Panorama view of exhibition in Jedlitschka Gallery, Zurich.

Panorama view of exhibition in Jedlitschka Gallery, Zurich.

18 January 2016

"Point of View: The Lessons of Art History" by Mark Staff Brandl





L: Carlo Maratta, The Assumption and The Doctors of the Church, 1689; R: Johannes Vermeer, Lady Writing a Letter with Her Maid, 1670.
Historia est vitae magistra. (History is the tutor of life.)

"Alessandro Allori who flooded all Tuscany with his insipid pictures..."
Walter Friedlaender (1)

Allori was derivative, attempting to formulate art out of pre-existing art. So awed was he by the heroes of the Renaissance that he petrified their discoveries, never daring to stray away from prescribed paths. Highly touted and well-selling in his day, he worked for a time under Giorgio Vasari, a well-intentioned but even less imaginative painter who went on to found art history. Sound familiar?

The lessons of art history are that they are lessons. That is a tautology, but an illuminating one worth elaborating upon. The phrase "learning from (art) history" is often mouthed, yet mostly no longer believed, and is even actively gainsaid by artworld pundits. It is necessary to know history as personal empowerment for artists: first, to test the present with the often surprising facts of the past, to note how and why "official" history has often changed, in order to put temporary claims of omniscience into perspective; second, to discover one’s own personal, vital ancestry; and finally, in order to criticize and change it.

Now and then, curators have suggested to me that the old chestnut of hope for artists, being discovered in the future although unknown or underappreciated now, is no longer possible. They also say that those now in positions of power know best and indeed know everything, right now; there is a consensus of what is important and that agreement is accurate and everlasting. Of course, such people do not express this thought as candidly as I have here; rather, they indirectly portend that all information is known and under their control, pronouncing such statements as, "Well, discoveries of unknown artists can't happen anymore, because of mass media (or the school system, or the pervasiveness of information, or whatever). All truly remarkable art would come to my attention."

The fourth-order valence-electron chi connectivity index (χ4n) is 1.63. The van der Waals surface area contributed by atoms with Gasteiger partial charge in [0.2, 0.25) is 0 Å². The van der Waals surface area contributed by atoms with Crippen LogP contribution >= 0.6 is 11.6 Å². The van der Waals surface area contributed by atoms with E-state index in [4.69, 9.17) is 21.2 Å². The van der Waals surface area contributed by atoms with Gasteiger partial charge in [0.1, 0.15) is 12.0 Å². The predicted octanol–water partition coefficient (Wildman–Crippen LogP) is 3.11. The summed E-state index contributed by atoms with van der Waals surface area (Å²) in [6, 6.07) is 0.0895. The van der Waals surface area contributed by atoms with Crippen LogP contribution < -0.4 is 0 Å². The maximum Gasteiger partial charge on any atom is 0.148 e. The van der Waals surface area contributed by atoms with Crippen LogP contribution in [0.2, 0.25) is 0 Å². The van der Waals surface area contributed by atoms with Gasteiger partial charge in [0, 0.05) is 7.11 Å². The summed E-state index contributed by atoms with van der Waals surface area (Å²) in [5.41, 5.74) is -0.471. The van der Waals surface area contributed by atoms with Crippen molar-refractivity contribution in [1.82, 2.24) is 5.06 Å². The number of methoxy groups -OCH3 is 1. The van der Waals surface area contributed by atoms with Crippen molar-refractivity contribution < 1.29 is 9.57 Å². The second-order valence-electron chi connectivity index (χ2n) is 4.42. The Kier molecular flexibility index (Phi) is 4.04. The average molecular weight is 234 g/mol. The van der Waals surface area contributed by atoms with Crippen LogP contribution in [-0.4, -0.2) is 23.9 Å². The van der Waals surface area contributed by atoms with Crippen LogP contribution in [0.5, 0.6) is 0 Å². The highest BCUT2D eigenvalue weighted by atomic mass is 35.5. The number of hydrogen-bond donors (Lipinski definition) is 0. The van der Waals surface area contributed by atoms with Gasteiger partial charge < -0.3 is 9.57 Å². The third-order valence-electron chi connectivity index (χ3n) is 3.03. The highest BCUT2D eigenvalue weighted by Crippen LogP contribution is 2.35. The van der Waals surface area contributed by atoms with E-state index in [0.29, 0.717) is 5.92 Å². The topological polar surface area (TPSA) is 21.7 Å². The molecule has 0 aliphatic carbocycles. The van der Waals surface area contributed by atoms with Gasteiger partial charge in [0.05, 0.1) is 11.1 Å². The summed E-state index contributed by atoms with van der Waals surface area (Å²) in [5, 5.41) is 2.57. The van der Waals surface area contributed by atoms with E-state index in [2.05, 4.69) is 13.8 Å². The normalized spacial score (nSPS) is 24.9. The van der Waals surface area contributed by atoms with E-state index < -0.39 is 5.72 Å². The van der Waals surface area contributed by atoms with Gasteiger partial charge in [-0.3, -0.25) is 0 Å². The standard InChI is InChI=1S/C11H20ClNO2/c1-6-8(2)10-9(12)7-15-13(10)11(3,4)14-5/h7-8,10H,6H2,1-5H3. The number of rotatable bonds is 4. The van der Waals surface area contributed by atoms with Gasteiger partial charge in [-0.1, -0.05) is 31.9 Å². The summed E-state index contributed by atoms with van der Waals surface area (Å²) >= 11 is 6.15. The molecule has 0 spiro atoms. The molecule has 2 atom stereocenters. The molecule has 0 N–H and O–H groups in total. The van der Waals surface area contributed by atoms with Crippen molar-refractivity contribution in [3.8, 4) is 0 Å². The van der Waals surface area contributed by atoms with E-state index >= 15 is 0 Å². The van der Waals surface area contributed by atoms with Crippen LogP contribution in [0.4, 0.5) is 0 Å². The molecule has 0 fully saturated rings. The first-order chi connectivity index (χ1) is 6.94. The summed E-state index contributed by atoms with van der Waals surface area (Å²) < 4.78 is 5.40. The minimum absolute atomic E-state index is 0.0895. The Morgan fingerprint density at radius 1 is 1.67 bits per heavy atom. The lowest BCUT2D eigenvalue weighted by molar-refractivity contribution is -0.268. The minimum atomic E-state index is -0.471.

Philosopher Arthur Danto calls this stance "Glimcher’s Theorem." It is named after a gallerist who claimed that "there are no unrecognized artists; that all deserving work receives attention; that the market always gets it right," as critic Raphael Rubenstein explains this smug notion. Such a conviction conveniently excuses lack of knowledge of anything not already pre-chewed by one’s colleagues – a vicious circle of self-justification attempting to pass as reasoning. Looking back even a few short years at art magazines, catalogues of award winners and the like, one finds vast arrays of the disappeared. As Rubenstein goes on to say in the same article, "no victory is forever; critical reputations fluctuate.... We can therefore be certain that some – if not most – of the artists who are today enshrined ... will be consigned to deep storage and market oblivion...."(2)

I agree, and do not think the consensus or "Glimcher’s Theorem" is true – nor personally would I ever be so bold as to proclaim that my own knowledge is the be-all and end-all of erudition now or (especially) for the future. Even if I were to grant truth to the notion that unanticipated and astounding discoveries will not be made (which I do here merely for the sake of argument), sweeping and harsh re-arrangements of the level of importance of individual artists and movements would still be plausible. Those Neo-Conceptualists, or whoever are now valued, may indeed still be in the collection, but may wind up in basement storage next to William-Adolphe Bouguereau and Carlo Maratta.

Many of us practicing artists have weathered various peaks and valleys in our careers, and this continues after death. Joseph Beuys was far too ballyhooed by many of us during his life, so that now his art is unjustifiably disparaged. It will undoubtedly settle in at a higher but more reasonable level than it currently enjoys. Raphael has scarcely recovered from his many years of being an academically worshiped and enforced prototype. Painter Wesley Kimler contends a similar fate is in store for Marcel Duchamp, as the Dadaist appears to be indelibly tarred by his position as obligatory model in late Postmodernism. (3)